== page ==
Page:Dictionary of National Biography volume 32.djvu/195

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Laud
Laud
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316). Though the story told by prejudiced witnesses at his trial may be rejected as incredible (see Gardiner, Hist. of Engl. 1603–1642, vii. 244, notes 1 and 2), there can be no doubt that his appearance outside the gate of the church in full canonicals, and his bowing towards the altar, gave offence to the puritans who swarmed in the city. The question of bowing in church was at that time a burning one. A certain Giles Widdowes, having written in defence of the practice, was attacked by Prynne in a book entitled 'Lame Giles, his Haltings.' One Page prepared to answer Prynne, but was checked by Abbot on the ground that controversy was to be avoided. Laud, however, at once intervened. The university of Oxford, now under Laud's dictation, licensed Page's book, Laud having declared that the king was unwilling that Prynne's ignorant writings should remain unanswered. Both the king and the Bishop of London seem to have drawn a distinction between a controversy about the ceremonies of the church which were to be regulated by law and a controversy about predestination which was a matter of opinion. An attempt having been made at Oxford to reopen the latter dispute in the pulpit, Charles, on 23 Aug. 1631, summoned the offenders before himself, and ordered the expulsion of the erring preachers and the deprivation of the proctors who had failed to call them to account (Heylyn, p. 203).

Scarcely any one of Laud's actions brings out more clearly the legal character of his mind than his treatment of the question of bowing in church. His own habit was to bow whenever the name of Jesus was pronounced, and also towards the east end on entering a church; but he recognised that while the former practice was enforced by the canons the latter was not, and while he required observance of the one he only pressed the other by the force of his example, excepting where it was legalised by the statutes of particular churches. In other respects he required conformity to the law, patiently, indeed, when there was any prospect of winning over those who had hitherto refused obedience, but without the slightest regard for conscientious objections to conformity. In the court of high commission he was exceedingly active, especially in cases of immorality. He was determined that no offender should escape punishment on account of wealth or position, and in May 1632 he took part in successfully resisting a prohibition issued by the judges of the court of common pleas at the instance of Sir Giles Alington, who had married his own niece. In his action in repressing antinomians and separatists he had the co-operation of Abbot.

Laud's dislike of disorder showed itself in the hard sentence which in February 1633 he urged in the Star-chamber in the case of Henry Sherfield, the breaker of a window in which God the Father was depicted, and in the same month he approved highly of the verdict in the exchequer chamber dissolving the feoffment for the acquisition of impropriations, and directing that the patronage of the feoffees, who had intended to make use of it to present puritans to benefices, should be transferred to the king. In his own college at Oxford Laud's liberality had shown itself in the new buildings. In London he was dissatisfied with the slackness of the citizens in contributing to the repairs of the dilapidated cathedral, and induced the privy council to urge the justices of the peace to gather money for the purpose from the whole country.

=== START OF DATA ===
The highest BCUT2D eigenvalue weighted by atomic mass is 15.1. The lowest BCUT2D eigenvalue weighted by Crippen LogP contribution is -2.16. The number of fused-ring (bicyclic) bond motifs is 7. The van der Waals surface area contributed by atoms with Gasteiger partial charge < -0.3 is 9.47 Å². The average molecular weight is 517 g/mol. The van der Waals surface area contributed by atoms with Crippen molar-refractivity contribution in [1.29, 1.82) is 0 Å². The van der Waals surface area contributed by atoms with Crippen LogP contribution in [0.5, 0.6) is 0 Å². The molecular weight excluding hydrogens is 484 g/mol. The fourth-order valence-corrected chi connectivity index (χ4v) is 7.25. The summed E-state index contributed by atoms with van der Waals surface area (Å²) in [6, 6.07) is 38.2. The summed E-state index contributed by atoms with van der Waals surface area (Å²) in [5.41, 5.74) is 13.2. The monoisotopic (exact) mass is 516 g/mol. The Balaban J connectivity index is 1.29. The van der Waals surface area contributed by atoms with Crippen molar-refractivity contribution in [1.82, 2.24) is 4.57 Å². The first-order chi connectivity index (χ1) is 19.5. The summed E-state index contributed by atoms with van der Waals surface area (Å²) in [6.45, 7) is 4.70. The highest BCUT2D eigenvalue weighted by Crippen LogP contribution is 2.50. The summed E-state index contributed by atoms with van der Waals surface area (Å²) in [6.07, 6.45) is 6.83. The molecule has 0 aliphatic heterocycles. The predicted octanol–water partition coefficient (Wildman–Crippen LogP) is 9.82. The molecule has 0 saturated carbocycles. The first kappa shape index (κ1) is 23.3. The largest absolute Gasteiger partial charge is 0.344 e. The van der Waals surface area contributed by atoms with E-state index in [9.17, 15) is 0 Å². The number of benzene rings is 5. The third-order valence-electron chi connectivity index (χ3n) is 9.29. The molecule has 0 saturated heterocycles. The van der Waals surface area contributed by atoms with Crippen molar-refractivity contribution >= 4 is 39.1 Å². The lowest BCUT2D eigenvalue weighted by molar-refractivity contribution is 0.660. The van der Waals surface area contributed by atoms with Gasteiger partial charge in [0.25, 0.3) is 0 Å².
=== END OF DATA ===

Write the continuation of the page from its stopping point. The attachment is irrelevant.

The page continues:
Hitherto, except in the courts of Star-chamber and high commission, and in the rare instances in which he could set in motion the direct authority of the king, Laud's action had been confined to the diocese of London and the university of Oxford. On 6 Aug. 1633, after his return from Scotland, whither he had gone with the king, he was greeted by Charles, who had just heard of Abbot's death, with the words: 'My Lord's Grace of Canterbury, you are very welcome' (Heylyn, p. 250). Two days before Laud recorded in his 'Diary' that 'there came one to me, seriously, and that avowed ability to perform it, and offered me to be a cardinal.' Another entry on 17 Aug. states that the offer was repeated. 'But,' adds Laud, 'my answer again was that somewhat dwelt within me which would not suffer that till Rome were other than it is.' Laud's intellectual position would be necessarily unintelligible to a Roman catholic in those days, and would be no better appreciated by a puritan.

As archbishop of Canterbury Laud had at his disposal not only whatever ecclesiastical authority was inherent in his office, but also whatever authority the king was able to supply in virtue of the royal supremacy. The combination of the two powers made him irresistible for the time. On 19 Sept. 1633 the king wrote to the bishops, evidently at Laud's instigation, directing them to restrict ordination, except in certain specified cases, to those who intended to undertake the cure of souls (ib. p. 240). The direction was intended to stop the supply of the puritan lecturers, who were maintained by congregations or others to lecture or preach, without